Winter is here and the temperatures are frigid across Indiana. For those living near a body of water, it means taking extra precautions for yourself, your children, and your pets.

Winter Has Been Anything But Typical

The weather has been unusual this year. We saw temperatures in the low 50s just last week in the southern portion of Indiana and now the mercury is measuring in the single digits with windchill at sub-zero in some parts of the state.

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Cold Temps and Snow Could Mean Ice

Now that the cold has set in, it seems like a good time for a refresher on safety precautions surrounding ice - specifically ice on bodies of water like lakes, streams, and ponds.

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"No Ice is Safe Ice"

The Indiana Department of Natural Resources reminds Hoosiers that "no ice is safe ice." The Department of Natural Resources also encourages parents to remind their children of the dangers of playing on or near icy bodies of water, especially without supervision.

Prevent Drowning

Every year, drownings happen from falling through ice. As the temperatures in the state drop below freezing, bodies of water like lakes, streams, and ponds - even the Ohio River - can start to have a layer of ice form over the top.

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Exploring the Ice May Be Exciting But It Can Be Deadly

That ice can bring with it the thrill and excitement of recreational activities but as fun as they may seem, those same activities can be incredibly dangerous. According to the Indiana DNR, activities like "ice fishing, skating, hiking, or just sliding around for fun" while ordinarily fun and exciting, have the potential to be deadly. Indiana DNR says that "no ice is safe ice."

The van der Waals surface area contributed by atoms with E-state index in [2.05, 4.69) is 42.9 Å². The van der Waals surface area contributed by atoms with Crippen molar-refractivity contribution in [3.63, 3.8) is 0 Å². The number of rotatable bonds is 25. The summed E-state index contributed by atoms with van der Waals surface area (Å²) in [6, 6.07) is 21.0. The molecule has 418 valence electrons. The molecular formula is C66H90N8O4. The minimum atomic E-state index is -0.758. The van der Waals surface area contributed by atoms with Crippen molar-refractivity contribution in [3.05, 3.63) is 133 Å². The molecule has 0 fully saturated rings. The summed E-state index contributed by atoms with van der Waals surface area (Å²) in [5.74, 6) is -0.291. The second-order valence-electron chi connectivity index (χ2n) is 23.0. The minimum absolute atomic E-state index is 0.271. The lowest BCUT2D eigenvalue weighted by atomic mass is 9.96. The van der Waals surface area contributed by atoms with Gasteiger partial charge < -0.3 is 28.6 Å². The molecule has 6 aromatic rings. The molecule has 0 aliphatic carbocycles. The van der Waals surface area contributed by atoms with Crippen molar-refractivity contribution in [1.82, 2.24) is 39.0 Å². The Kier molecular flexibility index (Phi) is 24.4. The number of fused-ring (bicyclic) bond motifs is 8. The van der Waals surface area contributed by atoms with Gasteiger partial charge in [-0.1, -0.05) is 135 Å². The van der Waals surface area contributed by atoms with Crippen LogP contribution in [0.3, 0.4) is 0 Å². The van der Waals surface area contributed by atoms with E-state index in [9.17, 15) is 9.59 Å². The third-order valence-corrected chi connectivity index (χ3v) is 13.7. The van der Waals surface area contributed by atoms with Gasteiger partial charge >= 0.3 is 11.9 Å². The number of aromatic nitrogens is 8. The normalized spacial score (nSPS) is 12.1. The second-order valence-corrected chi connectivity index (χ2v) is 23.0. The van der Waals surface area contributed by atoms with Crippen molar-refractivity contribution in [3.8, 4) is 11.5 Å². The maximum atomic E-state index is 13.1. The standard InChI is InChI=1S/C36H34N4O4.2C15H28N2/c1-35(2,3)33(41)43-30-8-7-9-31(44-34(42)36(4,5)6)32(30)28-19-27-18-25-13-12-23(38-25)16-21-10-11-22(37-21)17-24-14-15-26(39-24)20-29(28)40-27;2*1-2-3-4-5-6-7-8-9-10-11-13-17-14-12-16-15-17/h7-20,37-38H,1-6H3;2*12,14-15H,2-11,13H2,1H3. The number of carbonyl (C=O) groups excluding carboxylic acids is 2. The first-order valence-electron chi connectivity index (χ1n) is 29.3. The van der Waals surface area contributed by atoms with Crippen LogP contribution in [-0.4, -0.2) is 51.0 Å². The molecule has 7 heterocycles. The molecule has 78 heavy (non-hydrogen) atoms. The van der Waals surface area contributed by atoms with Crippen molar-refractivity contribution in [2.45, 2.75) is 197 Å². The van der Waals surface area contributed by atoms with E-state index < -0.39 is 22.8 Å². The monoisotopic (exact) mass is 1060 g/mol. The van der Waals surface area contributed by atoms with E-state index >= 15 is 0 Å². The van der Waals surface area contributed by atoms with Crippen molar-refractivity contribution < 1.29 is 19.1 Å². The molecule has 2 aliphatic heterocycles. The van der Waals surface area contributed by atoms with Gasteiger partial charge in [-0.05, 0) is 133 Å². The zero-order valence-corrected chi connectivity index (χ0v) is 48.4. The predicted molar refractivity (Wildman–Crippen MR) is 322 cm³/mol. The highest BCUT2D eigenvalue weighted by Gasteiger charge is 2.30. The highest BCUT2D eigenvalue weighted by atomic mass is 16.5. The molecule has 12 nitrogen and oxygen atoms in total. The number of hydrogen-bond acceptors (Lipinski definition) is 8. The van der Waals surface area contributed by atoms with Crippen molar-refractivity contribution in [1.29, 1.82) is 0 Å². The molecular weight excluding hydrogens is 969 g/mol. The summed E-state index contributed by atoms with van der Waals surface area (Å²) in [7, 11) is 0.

If you don’t know the thickness of the ice, don’t go on it. Measure the thickness of ice using an ice auger. Solid ice should measure 4 inches or more for walking.

Never Go Onto Ice Alone

They advise that you should avoid going out onto ice alone and if you do venture onto the ice, you should wear a life jacket and carry ice hooks with you as a precaution.

Children Should Never Be Left Unsupervised

You should also be certain that your children know these safety tips before being allowed to play on any frozen body of water. Of course, this kind of winter play should always include adult supervision.

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How Deep is Deep Enough?

If you are unfamiliar with exploring iced bodies of water, the Indiana DNR outlines how thick the ice needs to be for various activities like ice fishing and snowmobiling. Did you know that anything less than 4 inches of ice that is "clear like you get out of your freezer" just isn't thick enough?

<div><strong>One inch of ice </strong>Stay Off!!!<strong><br /> Four inches of ice </strong>Needed for safe ice fishing<strong><br /> Five inches of ice </strong>Needed for snowmobiling<strong><br /> Eight inches of ice </strong>Needed to support the weight of a car or light truck</div><div><strong>Ten inches of ice </strong>Needed to support a medium weight truck</div>

Make Sure You Measure

Before you head out on the ice, you should also know that ice thicknesses change. While one area of a lake or pond may be thick enough to be safe, another area of the same body of water may be much thinner and more treacherous.

 Again, the Indiana Department of Natural Resources warns, "no ice is safe ice" so it may be safest just to stay off the ice entirely.


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